If he liked the sound of an ancient legend, he would refer to it as if it must have been true. He thought astrology had something to it, and his position on the religious quarrels of his own time was that all this Lutheranism could undermine the church and lead to atheism, substance abuse and the contemporary equivalent of reality television.
From our viewpoint, he often doesn’t seem very sceptical at all. But at the time he seemed sceptical enough to excite a whole generation of readers with the idea that some falsehoods might masquerade as facts, and that an enquiring, critical attitude was the one to have.
Shakespeare was only one of his many readers who caught fire at that idea. Shakespeare knew Montaigne’s writings inside out. They helped set the standard for the way our greatest playwright separated what he knew from what he didn’t know. But not even Shakespeare had an opinion about the golf-ball potato crisp, because it had not yet arrived in the world.
If anyone said the infestation of packets of genuine crisps by golf-ball crisps was unstoppable, I would be sceptical, just as I would have been sceptical about the existence of a golf-ball crisp until I was presented with solid evidence.
Indeed, as I have suggested, I would probably have remained sceptical even after I ate one, thinking it to be the kind I like best, with a bit of tough skin in it for extra texture. But once I heard the facts – from my son in law, who has important contacts within the potato crisp industry – I altered my opinion.
What remained constant was my scepticism, which is surely, as a human attitude, more valuable than gullibility. In fact, in everyday life, everyone is sceptical. Even if they believe that the supreme being is watching over them personally, they still want to read the fine print before they sign their house away.
Montaigne wheeled out the odd legend as fact
In Montaigne’s day you could get into terminal trouble for taking scepticism too far, which is probably one of the reasons why not even he pushed it on the subject of religion.
Since then, a sceptical attitude has been less likely to get you burned at the stake, but it’s notable how the issue of man-made global warming has lately been giving rise to a use of language hard to distinguish from heresy-hunting in the fine old style by which the cost of voicing a doubt was to fry in your own fat.
Whether or not you believe that the earth might have been getting warmer lately, if you are sceptical about whether mankind is the cause of it, the scepticism can be enough to get you called a denialist.
It’s a nasty word to be called, denialist, because it calls up the spectacle of a fanatic denying the Holocaust. In my homeland, Australia, there are some prominent intellectuals who are quite ready to say that any sceptic about man-made global warming is doing even worse than denying the Holocaust, because this time the whole of the human race stands to be obliterated.
Really they should know better, because the two events are not remotely comparable. The Holocaust actually happened. The destruction of the earth by man-made global warming hasn’t happened yet, and there are plenty of highly qualified scientists ready to say that the whole idea is a case of too many of their colleagues relying on models provided by the same computers that can’t even predict what will happen to the weather next week.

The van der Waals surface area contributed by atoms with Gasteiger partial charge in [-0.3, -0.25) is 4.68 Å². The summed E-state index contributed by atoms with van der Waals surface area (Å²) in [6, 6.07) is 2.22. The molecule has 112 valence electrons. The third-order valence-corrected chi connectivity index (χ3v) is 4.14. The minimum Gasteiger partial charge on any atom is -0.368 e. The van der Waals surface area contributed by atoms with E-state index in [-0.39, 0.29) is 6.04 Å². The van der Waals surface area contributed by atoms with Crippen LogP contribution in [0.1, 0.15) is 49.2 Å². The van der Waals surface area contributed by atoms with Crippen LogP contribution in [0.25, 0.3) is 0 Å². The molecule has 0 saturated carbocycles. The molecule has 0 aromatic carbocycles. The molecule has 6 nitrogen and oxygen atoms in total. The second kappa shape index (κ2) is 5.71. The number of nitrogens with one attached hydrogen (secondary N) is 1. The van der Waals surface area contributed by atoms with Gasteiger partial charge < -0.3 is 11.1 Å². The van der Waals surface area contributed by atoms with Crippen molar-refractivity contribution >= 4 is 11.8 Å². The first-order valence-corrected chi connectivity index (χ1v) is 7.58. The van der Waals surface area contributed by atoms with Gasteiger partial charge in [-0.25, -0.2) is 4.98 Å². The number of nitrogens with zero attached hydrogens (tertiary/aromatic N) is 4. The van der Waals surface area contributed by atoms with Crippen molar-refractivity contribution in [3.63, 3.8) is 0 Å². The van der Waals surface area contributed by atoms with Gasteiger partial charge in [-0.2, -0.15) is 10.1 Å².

In fact the number of scientists who voice scepticism has lately been increasing. But there were always some, and that’s the only thing I know about the subject. I know next to nothing about climate science. All I know is that many of the commentators in newspapers who are busy predicting catastrophe don’t know much about it either, because they keep saying that the science is settled and it isn’t.
Speaking as one who lives at sea level, I don’t relish the prospect of my granddaughter spending her life on a raft 30 feet above where she now plays in the garden, but I still can’t see that there is a scientific consensus. There are those for, and those against. Either side might well be right, but I think that if you have a division on that scale, you can’t call it a consensus.
Climate change can be a worrying idea for sea level dwellers
Nobody can meaningfully say that “the science is in”, yet this has been said constantly by many commentators in the press until very lately, and now that there are a few fewer saying it there is a tendency, on the part of those who still say it, to raise their voices even higher, and harden their language against any sceptic, as if they were protecting their faith.
Sceptics, say the believers, don’t care about the future of the human race. But being sceptical has always been one of the best ways of caring about the future of the human race. For example, it was from scepticism that modern medicine emerged, questioning the common belief that diseases were caused by magic, or could be cured by it.
A conjecture can be dressed up as a dead certainty with enough rhetoric and protected against dissent with enough threatening language, but finally it has to meet the only test of science, which is that any theory must fit the facts, and the facts can’t be altered to suit the theory.
The golf-ball crisp might look like a crisp, and in a moment of delusion it might taste like a crisp, and you might even swallow the whole thing, rather proud of the strength it took to chew. But if there is a weird aftertaste, it might be time to ask yourself if you have not put too much value on your own opinion. The other way of saying “What do I know?” is “What do I know?” That shade of different meaning wasn’t there in Montaigne’s original language, but it is in ours.